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The boom and bust of U.S. housing prices from various geographic perspectives

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  • Cohen, Jeffrey P.
  • Coughlin, Cletus C.
  • Lopez, David A.

Abstract

This paper summarizes changes in housing prices during the recent U.S. boom and bust from various geographic perspectives. Nationally, the Standard & Poor’s/Case-Shiller house price index more than doubled in nominal terms during the boom and has fallen by roughly a third subsequently. During the boom, housing prices tended to rise much faster in metropolitan areas in the East and West Coast regions than in the country’s interior. After adjusting for inflation, 7 of 19 metropolitan areas have experienced real declines in housing prices from the start of the boom to the present. Although lower-priced houses showed a larger percentage increase during the boom, higher-priced houses fared relatively better over the boom and bust. Changes in land prices, which are not easily measured, appear to have driven housing prices to a greater extent than changes in the prices of housing structures. Internationally, seven countries experienced housing booms and busts; however, these countries tended to have larger booms and smaller absolute busts than the United States.

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Bibliographic Info

Article provided by Federal Reserve Bank of St. Louis in its journal Review.

Volume (Year): (2012)
Issue (Month): Sep ()
Pages: 341-368

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Handle: RePEc:fip:fedlrv:y:2012:i:september:p:341-368:n:v.94no.5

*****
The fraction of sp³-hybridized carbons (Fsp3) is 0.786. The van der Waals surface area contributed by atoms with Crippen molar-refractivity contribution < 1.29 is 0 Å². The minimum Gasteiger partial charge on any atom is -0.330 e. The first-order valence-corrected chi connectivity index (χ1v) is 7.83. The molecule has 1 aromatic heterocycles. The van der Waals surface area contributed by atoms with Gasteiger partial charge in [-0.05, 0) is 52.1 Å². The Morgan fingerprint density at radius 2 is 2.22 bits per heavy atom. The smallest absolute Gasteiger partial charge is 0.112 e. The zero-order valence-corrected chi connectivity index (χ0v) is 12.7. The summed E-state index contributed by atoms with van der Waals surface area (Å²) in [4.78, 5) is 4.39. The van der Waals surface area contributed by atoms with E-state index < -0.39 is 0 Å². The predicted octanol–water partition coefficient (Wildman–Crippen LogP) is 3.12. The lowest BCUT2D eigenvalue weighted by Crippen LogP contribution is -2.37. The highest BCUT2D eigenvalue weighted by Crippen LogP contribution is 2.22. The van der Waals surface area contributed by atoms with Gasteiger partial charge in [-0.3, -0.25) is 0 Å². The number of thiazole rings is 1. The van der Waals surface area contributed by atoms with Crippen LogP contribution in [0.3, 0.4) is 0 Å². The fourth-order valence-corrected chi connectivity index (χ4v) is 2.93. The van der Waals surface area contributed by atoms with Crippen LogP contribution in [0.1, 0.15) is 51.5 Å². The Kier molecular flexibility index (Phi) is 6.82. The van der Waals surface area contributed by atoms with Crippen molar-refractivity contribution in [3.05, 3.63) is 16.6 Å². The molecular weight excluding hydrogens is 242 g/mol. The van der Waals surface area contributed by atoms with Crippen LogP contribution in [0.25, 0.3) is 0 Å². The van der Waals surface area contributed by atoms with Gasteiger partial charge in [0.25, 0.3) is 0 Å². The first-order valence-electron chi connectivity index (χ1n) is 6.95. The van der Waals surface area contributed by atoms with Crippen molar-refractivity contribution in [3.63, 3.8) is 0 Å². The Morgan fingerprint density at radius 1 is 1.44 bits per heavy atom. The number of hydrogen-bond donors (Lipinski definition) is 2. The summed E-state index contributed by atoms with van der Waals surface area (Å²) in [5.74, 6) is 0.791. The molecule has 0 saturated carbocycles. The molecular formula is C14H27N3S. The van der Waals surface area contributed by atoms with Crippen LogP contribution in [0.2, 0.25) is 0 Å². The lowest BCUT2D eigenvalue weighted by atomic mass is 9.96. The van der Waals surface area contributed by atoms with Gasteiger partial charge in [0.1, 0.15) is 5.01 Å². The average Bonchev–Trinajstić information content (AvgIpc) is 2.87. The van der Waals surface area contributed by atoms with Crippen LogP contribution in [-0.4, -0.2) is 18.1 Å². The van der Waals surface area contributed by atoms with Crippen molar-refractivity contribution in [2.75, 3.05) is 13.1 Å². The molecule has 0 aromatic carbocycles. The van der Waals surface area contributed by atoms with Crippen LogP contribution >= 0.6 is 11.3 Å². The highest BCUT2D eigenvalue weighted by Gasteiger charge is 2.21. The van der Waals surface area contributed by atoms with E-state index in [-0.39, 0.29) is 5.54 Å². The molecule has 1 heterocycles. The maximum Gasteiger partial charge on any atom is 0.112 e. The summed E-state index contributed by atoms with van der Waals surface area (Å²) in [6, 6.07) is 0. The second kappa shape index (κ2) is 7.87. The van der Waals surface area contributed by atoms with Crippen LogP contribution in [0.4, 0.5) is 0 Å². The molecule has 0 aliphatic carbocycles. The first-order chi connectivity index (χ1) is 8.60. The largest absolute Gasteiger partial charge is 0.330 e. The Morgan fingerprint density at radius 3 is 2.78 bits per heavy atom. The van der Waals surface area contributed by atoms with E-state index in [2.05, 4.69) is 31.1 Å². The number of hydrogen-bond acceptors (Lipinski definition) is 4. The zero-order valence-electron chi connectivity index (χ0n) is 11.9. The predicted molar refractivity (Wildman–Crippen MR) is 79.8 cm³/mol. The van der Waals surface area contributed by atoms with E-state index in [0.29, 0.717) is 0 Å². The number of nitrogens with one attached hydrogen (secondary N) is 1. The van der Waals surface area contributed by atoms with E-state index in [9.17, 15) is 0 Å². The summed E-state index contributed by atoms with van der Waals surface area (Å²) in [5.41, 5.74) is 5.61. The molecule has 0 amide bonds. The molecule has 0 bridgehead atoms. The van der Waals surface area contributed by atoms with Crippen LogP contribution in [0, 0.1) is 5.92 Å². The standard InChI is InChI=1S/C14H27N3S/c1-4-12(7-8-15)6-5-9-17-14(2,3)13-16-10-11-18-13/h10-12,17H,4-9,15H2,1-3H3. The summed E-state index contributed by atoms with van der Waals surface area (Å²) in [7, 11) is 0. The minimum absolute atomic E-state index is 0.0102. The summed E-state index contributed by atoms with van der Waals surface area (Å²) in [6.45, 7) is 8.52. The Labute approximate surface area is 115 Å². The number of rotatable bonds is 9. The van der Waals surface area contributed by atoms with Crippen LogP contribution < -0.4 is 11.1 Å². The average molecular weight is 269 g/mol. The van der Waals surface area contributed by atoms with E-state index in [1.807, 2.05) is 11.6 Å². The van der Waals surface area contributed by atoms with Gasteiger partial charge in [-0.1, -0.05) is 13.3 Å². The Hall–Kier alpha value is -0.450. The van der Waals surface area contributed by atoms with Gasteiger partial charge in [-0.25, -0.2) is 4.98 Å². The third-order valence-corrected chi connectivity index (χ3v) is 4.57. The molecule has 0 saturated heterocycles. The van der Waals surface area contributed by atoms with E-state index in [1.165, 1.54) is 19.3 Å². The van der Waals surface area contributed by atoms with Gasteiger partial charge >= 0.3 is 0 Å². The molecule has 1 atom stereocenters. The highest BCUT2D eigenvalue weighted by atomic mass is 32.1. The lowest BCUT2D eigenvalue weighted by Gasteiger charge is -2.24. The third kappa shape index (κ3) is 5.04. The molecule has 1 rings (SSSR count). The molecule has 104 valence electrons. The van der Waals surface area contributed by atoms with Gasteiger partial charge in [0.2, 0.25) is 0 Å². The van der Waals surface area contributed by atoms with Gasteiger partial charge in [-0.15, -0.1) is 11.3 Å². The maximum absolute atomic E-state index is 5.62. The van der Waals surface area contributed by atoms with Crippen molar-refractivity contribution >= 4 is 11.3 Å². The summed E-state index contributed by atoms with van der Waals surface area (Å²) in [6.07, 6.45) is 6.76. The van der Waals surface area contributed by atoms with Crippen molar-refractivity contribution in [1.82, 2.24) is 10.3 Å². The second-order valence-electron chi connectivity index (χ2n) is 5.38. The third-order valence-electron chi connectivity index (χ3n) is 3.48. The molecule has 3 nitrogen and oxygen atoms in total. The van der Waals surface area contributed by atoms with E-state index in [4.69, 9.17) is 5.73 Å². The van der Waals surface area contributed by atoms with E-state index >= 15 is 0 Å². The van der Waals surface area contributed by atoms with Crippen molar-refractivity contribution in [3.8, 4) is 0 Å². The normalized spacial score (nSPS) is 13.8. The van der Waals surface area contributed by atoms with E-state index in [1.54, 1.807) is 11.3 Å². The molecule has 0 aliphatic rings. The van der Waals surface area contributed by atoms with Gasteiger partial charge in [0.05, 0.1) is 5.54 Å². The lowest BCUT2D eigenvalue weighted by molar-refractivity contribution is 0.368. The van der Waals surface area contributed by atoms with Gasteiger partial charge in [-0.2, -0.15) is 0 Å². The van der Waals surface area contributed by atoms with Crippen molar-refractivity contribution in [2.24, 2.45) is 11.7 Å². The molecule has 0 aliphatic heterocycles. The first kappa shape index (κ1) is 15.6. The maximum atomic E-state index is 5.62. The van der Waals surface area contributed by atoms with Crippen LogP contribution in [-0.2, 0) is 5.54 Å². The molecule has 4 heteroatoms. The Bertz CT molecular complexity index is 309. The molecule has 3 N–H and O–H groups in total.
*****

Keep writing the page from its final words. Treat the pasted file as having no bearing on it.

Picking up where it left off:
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Keywords: Housing - United States; Housing - Prices;

References

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  1. Daniel Hartley, 2011. "The effect of foreclosures on nearby housing prices: supply or disamenity?," Working Paper 1011, Federal Reserve Bank of Cleveland.
  2. Andrew Haughwout & James Orr & David Bedoll, 2008. "The price of land in the New York metropolitan area," Current Issues in Economics and Finance, Federal Reserve Bank of New York, vol. 14(Apr).
  3. Jonathan Heathcote & Morris Davis, 2004. "The Price and Quantity of Residential Land in the United States," 2004 Meeting Papers 32, Society for Economic Dynamics.
  4. Edward L. Glaeser & Joshua D. Gottlieb & Kristina Tobio, 2012. "Housing Booms and City Centers," American Economic Review, American Economic Association, vol. 102(3), pages 127-33, May.
  5. John Y. Campbell & Stefano Giglio & Parag Pathak, 2009. "Forced Sales and House Prices," NBER Working Papers 14866, National Bureau of Economic Research, Inc.
  6. Michele Boldrin & Carlos Garriga & Adrian Peralta-Alva & Juan M. Sánchez, 2013. "Reconstructing the great recession," Working Papers 2013-006, Federal Reserve Bank of St. Louis.
  7. Tammy Leonard & James Murdoch, 2009. "The neighborhood effects of foreclosure," Journal of Geographical Systems, Springer, vol. 11(4), pages 317-332, December.
  8. Terrence M. Clauretie & Nasser Daneshvary, 2009. "Estimating the House Foreclosure Discount Corrected for Spatial Price Interdependence and Endogeneity of Marketing Time," Real Estate Economics, American Real Estate and Urban Economics Association, vol. 37(1), pages 43-67.
  9. William H. Rogers & William Winter, 2009. "The Impact of Foreclosures on Neighboring Housing Sales," Journal of Real Estate Research, American Real Estate Society, vol. 31(4), pages 455-480.
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Cited by:
  1. Rogers, William H. & Winkler, Anne E., 2013. "The Relationship between the Housing & Labor Market Crises and Doubling-Up: An MSA-Level Analysis, 2005-2010," IZA Discussion Papers 7263, Institute for the Study of Labor (IZA).
  2. Anundsen, André Kallåk & Heebøll, Christian, 2013. "Supply Restrictions, Subprime Lending and Regional US Housing Prices," Memorandum 04/2013, Oslo University, Department of Economics.

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